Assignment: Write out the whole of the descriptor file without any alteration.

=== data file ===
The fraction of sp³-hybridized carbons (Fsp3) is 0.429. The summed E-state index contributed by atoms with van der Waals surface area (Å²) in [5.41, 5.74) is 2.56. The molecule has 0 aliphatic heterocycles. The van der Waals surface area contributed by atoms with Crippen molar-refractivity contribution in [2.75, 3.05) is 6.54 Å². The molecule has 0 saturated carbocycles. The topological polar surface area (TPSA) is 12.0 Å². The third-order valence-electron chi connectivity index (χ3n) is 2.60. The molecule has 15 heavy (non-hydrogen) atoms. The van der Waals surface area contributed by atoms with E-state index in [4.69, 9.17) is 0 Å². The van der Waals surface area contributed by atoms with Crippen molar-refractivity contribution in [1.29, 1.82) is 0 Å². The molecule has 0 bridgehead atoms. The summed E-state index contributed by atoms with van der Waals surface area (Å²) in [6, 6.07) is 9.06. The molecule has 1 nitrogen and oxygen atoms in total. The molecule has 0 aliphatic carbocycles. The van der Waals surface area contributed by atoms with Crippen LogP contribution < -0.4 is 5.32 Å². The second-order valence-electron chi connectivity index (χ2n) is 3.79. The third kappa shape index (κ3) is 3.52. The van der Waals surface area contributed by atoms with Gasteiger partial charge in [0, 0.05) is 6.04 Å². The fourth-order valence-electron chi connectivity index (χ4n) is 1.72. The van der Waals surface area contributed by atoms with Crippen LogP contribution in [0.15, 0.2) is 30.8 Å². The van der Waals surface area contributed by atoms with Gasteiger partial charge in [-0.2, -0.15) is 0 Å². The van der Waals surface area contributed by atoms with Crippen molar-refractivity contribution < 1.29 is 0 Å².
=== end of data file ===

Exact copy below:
The fraction of sp³-hybridized carbons (Fsp3) is 0.429. The summed E-state index contributed by atoms with van der Waals surface area (Å²) in [5.41, 5.74) is 2.56. The molecule has 0 aliphatic heterocycles. The van der Waals surface area contributed by atoms with Crippen molar-refractivity contribution in [2.75, 3.05) is 6.54 Å². The molecule has 0 saturated carbocycles. The topological polar surface area (TPSA) is 12.0 Å². The third-order valence-electron chi connectivity index (χ3n) is 2.60. The molecule has 15 heavy (non-hydrogen) atoms. The van der Waals surface area contributed by atoms with E-state index in [4.69, 9.17) is 0 Å². The van der Waals surface area contributed by atoms with Crippen molar-refractivity contribution in [1.29, 1.82) is 0 Å². The molecule has 0 bridgehead atoms. The summed E-state index contributed by atoms with van der Waals surface area (Å²) in [6, 6.07) is 9.06. The molecule has 1 nitrogen and oxygen atoms in total. The molecule has 0 aliphatic carbocycles. The van der Waals surface area contributed by atoms with Crippen LogP contribution < -0.4 is 5.32 Å². The second-order valence-electron chi connectivity index (χ2n) is 3.79. The third kappa shape index (κ3) is 3.52. The van der Waals surface area contributed by atoms with Gasteiger partial charge in [0, 0.05) is 6.04 Å². The fourth-order valence-electron chi connectivity index (χ4n) is 1.72. The van der Waals surface area contributed by atoms with Crippen LogP contribution in [0.15, 0.2) is 30.8 Å². The van der Waals surface area contributed by atoms with Gasteiger partial charge in [-0.2, -0.15) is 0 Å². The van der Waals surface area contributed by atoms with Crippen molar-refractivity contribution < 1.29 is 0 Å².